#4 · Plain Text, Paper-Less Productivity
Free digital garden challenges, the importance of identifying your productivity philosophy, and where analog fits into a digital notes system
Welcome to the fourth in a series of posts documenting my plain text, paper-less journey.
Each post is a 5-minute or less summary of what I’ve read, learned, and implemented since the last edition. Links to earlier episodes are at the end.
Today I’ll be talking about —
- Free Digital Garden: challenges and frustrations with the process
- The importance of identifying your note-making and productivity philosophy
- Where analog fits into a digital notes system
App-independent productivity tweaks
- Lately I’ve been drawn (again) to including paper in my project/task management workflow. This usually happens when I’ve allowed tweaking my digital system to interfere with the simplicity of identifying the thing that needs doing, and setting to doing it at the right time. Analog is a good way to wipe the glass clean again, changing perspective and giving a clearer view of the path ahead. It’s a helpful reset, as opposed to switching methods as a form of procrastination. More on this in the Productivity Inspiration section, below.
- If your productivity is taking a dive, adjust the framework before abandoning the tool. The Japanese flavoured Bento Method is an interesting take on prioritising your work. It’s designed to sit next to your other tools, not replace them.
- I recently wrote about how to stop obsessing over apps and embrace the right kind of productivity. When you know why you want what you want, things become a lot clearer.
- I’ve had an epiphany on the topic of simple vs. complex productivity systems, especially the analog sort. People who create elaborate, difficult to emulate bullet journal notebooks aren’t better or worse at productivity than their minimalist counterparts. Not by virtue of the presence or lack of prettifying, anyway. It’s important not to conflate a system that gets the job done, with a process that serves as therapy for the user. Just because I can’t bear that kind of fluff around my lists doesn’t mean it’s not going to be truly helpful for someone else. It’s perfectly fine that my self-directed therapy looks different to theirs.
Insights from this Reddit post:
- I like the way Eleanor Konik speaks about her use of analog, parallel to her meticulously thought out digital note making system. “You gotta do what works, not what people say should work. There’s tons of research to support the idea that writing things out on paper is great — I do most of my task management and brainstorming analog, personally! It’s what works for me.” source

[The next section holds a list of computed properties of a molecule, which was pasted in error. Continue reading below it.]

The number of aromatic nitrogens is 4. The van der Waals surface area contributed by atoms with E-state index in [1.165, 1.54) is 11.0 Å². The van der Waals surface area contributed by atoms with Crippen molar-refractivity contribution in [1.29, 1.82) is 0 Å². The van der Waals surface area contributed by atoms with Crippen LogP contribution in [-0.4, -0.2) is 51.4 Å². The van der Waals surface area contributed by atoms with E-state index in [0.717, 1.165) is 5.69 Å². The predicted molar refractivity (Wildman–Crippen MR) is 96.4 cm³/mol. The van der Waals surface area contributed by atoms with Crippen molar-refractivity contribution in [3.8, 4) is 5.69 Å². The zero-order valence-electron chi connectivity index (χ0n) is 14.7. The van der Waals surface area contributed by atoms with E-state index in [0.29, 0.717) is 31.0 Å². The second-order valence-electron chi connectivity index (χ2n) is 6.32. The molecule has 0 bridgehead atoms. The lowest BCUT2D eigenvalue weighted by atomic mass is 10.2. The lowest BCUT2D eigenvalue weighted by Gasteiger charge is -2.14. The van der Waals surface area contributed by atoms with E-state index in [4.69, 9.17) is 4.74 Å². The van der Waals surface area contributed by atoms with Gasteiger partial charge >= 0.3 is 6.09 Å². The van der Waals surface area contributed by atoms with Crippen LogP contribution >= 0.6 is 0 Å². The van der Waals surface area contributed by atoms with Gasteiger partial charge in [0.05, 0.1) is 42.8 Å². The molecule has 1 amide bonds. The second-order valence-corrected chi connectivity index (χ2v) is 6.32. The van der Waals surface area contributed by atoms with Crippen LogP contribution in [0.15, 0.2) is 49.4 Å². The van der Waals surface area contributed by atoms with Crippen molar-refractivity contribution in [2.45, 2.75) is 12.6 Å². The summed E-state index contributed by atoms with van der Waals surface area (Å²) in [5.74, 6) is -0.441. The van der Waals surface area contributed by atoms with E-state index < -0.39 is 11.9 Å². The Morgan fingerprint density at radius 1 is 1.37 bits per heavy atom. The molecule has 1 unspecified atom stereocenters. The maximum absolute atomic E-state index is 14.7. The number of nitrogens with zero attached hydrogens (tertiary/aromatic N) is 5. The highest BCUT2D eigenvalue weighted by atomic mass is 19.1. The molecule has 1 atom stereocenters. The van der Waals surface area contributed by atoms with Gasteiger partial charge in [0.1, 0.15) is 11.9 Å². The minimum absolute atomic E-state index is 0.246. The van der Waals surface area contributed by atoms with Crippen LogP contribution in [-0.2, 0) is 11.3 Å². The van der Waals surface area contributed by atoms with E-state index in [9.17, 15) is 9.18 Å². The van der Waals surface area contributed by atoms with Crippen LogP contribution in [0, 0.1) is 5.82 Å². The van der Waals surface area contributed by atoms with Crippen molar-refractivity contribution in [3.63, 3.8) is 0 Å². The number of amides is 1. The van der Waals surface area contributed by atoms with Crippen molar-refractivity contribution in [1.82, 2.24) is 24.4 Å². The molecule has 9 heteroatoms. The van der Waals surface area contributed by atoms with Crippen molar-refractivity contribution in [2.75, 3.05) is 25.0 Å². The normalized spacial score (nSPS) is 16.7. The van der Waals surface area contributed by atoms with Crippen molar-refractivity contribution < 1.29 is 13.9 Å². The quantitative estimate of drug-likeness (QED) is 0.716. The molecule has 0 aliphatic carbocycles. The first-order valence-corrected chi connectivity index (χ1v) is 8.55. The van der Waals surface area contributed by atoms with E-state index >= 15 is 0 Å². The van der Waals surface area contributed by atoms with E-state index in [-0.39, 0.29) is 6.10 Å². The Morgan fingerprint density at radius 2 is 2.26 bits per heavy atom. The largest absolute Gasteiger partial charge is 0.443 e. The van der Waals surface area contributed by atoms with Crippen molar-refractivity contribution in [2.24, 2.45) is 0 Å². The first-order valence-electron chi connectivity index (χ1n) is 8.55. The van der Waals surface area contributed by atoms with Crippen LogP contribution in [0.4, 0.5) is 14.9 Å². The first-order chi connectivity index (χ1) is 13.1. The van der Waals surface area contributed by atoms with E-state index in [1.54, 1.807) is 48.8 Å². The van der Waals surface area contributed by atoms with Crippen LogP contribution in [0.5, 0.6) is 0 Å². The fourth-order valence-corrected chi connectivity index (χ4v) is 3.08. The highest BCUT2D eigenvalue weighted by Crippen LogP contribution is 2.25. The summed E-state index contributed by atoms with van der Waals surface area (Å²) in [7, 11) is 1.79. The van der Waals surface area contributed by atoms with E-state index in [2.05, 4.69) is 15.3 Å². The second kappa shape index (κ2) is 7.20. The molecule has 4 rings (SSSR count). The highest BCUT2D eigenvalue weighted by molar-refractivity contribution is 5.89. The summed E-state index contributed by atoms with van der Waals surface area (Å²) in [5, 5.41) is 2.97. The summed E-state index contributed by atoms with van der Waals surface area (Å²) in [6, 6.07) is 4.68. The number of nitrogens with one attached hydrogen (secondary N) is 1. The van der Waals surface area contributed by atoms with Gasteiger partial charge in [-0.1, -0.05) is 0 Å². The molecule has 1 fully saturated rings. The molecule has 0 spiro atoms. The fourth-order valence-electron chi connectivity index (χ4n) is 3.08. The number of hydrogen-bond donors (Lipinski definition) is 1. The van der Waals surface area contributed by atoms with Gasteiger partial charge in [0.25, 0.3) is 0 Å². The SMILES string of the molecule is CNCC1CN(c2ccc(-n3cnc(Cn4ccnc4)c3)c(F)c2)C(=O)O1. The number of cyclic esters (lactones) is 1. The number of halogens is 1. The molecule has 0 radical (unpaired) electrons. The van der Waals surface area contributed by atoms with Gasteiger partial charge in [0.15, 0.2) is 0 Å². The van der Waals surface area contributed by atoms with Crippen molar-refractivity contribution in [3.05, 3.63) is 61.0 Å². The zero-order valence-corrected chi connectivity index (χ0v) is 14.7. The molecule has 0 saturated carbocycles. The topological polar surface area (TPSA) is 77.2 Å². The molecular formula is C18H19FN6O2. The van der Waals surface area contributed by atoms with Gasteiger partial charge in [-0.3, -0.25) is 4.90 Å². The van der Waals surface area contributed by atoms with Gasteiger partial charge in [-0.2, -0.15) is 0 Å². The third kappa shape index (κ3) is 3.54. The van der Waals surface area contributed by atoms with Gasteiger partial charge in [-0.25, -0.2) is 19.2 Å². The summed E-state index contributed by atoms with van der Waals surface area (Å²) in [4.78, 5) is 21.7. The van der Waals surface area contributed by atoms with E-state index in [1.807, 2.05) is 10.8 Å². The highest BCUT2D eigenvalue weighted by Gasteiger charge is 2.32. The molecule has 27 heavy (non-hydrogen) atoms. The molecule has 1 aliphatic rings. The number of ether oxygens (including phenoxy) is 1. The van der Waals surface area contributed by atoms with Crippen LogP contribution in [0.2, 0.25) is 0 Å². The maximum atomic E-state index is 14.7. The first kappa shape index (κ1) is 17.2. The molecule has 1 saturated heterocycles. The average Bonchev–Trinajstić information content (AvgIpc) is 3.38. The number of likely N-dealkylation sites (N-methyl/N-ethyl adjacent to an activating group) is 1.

- Implement a forgiving, flexible productivity and note making system if you want to leave your primary brain open to being surprised. Remember; there’s no One True Workflow. source
- Even a poorly structured second brain with no method to it can be of benefit. source
- Avoid distraction with a don’t-format-till-you’ve-finished writing policy. source. I aspire to this kind of self-discipline!
Adventures in Obsidian
- I’m trying to keep to a minimum the number of notes I create in Obsidian that wouldn’t make sense in another Markdown reader.
- The 2 small changes I made recently to my daily note are the most significant thing I’ve done lately in terms of impact on seamless, distraction-reduced note taking. (Note taking being the precursor to note making.)
Digital Garden update
Of the 3 no-cost gardens I’m trialling for my Obsidian-created Markdown notes, the Digital Garden plugin is my favourite to actually work in, because it’s so Obsidian-like. The site has been doing some strange things lately, however; duplicating content on the same page.
The template from Maxime Vaillancourt has a better feature set, but images aren’t showing up.
<img src="filename.png"> should do the trick, but it's not working. One image is in place, but following the same pattern isn't bringing up the second.
Yes, the image is in the assets folder, and yes, I have typed the name accurately. Are there tricks to file names or formats I don't know about? Web searches have been fruitless thus far. I've been through this excellent, entertaining tutorial to get a handle on the basics of HTML and CSS, but there's a ways to go before I can solve these problems on my own.
Other nice, no-cost gardens: Gatsby, Quartz. The instructions for setting them up have my brain in a spin at everything I don’t know! Assumed knowledge and complexity. Is “free” worth the cost in time and distraction?
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